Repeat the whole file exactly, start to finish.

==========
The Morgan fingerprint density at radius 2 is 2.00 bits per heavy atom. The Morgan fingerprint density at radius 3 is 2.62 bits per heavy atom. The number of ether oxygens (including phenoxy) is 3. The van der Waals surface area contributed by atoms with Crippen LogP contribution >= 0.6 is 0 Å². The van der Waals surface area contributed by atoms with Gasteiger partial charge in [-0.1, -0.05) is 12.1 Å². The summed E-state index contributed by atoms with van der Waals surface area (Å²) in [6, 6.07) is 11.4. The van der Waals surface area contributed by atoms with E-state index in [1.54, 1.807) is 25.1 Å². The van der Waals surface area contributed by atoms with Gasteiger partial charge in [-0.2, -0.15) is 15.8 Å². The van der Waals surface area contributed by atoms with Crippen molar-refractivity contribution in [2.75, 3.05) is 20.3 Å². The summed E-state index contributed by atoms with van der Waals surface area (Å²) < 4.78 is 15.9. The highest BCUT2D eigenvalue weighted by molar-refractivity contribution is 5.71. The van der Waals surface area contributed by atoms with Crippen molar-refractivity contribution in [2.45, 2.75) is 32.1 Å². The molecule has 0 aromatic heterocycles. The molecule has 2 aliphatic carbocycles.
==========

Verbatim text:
The Morgan fingerprint density at radius 2 is 2.00 bits per heavy atom. The Morgan fingerprint density at radius 3 is 2.62 bits per heavy atom. The number of ether oxygens (including phenoxy) is 3. The van der Waals surface area contributed by atoms with Crippen LogP contribution >= 0.6 is 0 Å². The van der Waals surface area contributed by atoms with Gasteiger partial charge in [-0.1, -0.05) is 12.1 Å². The summed E-state index contributed by atoms with van der Waals surface area (Å²) in [6, 6.07) is 11.4. The van der Waals surface area contributed by atoms with E-state index in [1.54, 1.807) is 25.1 Å². The van der Waals surface area contributed by atoms with Gasteiger partial charge in [-0.2, -0.15) is 15.8 Å². The van der Waals surface area contributed by atoms with Crippen molar-refractivity contribution in [2.75, 3.05) is 20.3 Å². The summed E-state index contributed by atoms with van der Waals surface area (Å²) < 4.78 is 15.9. The highest BCUT2D eigenvalue weighted by molar-refractivity contribution is 5.71. The van der Waals surface area contributed by atoms with Crippen molar-refractivity contribution in [2.45, 2.75) is 32.1 Å². The molecule has 0 aromatic heterocycles. The molecule has 2 aliphatic carbocycles.